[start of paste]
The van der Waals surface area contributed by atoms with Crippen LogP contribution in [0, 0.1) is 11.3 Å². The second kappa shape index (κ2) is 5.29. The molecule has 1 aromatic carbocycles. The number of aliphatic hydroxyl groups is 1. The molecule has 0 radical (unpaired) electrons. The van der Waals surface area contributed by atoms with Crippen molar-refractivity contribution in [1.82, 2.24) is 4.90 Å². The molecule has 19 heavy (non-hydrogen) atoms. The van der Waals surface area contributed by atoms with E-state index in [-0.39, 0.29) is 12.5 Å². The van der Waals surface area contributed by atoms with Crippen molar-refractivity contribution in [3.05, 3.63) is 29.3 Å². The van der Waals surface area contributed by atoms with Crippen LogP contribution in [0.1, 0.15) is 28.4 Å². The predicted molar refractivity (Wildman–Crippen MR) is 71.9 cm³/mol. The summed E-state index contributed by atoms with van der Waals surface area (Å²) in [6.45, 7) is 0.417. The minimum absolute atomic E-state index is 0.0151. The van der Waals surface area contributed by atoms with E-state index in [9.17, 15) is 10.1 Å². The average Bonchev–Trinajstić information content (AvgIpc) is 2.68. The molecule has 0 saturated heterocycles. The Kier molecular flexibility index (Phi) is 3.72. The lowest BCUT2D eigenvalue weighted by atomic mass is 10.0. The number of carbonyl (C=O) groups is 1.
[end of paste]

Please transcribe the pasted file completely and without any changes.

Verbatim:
The van der Waals surface area contributed by atoms with Crippen LogP contribution in [0, 0.1) is 11.3 Å². The second kappa shape index (κ2) is 5.29. The molecule has 1 aromatic carbocycles. The number of aliphatic hydroxyl groups is 1. The molecule has 0 radical (unpaired) electrons. The van der Waals surface area contributed by atoms with Crippen molar-refractivity contribution in [1.82, 2.24) is 4.90 Å². The molecule has 19 heavy (non-hydrogen) atoms. The van der Waals surface area contributed by atoms with E-state index in [-0.39, 0.29) is 12.5 Å². The van der Waals surface area contributed by atoms with Crippen molar-refractivity contribution in [3.05, 3.63) is 29.3 Å². The van der Waals surface area contributed by atoms with Crippen LogP contribution in [0.1, 0.15) is 28.4 Å². The predicted molar refractivity (Wildman–Crippen MR) is 71.9 cm³/mol. The summed E-state index contributed by atoms with van der Waals surface area (Å²) in [6.45, 7) is 0.417. The minimum absolute atomic E-state index is 0.0151. The van der Waals surface area contributed by atoms with E-state index in [9.17, 15) is 10.1 Å². The average Bonchev–Trinajstić information content (AvgIpc) is 2.68. The molecule has 0 saturated heterocycles. The Kier molecular flexibility index (Phi) is 3.72. The lowest BCUT2D eigenvalue weighted by atomic mass is 10.0. The number of carbonyl (C=O) groups is 1.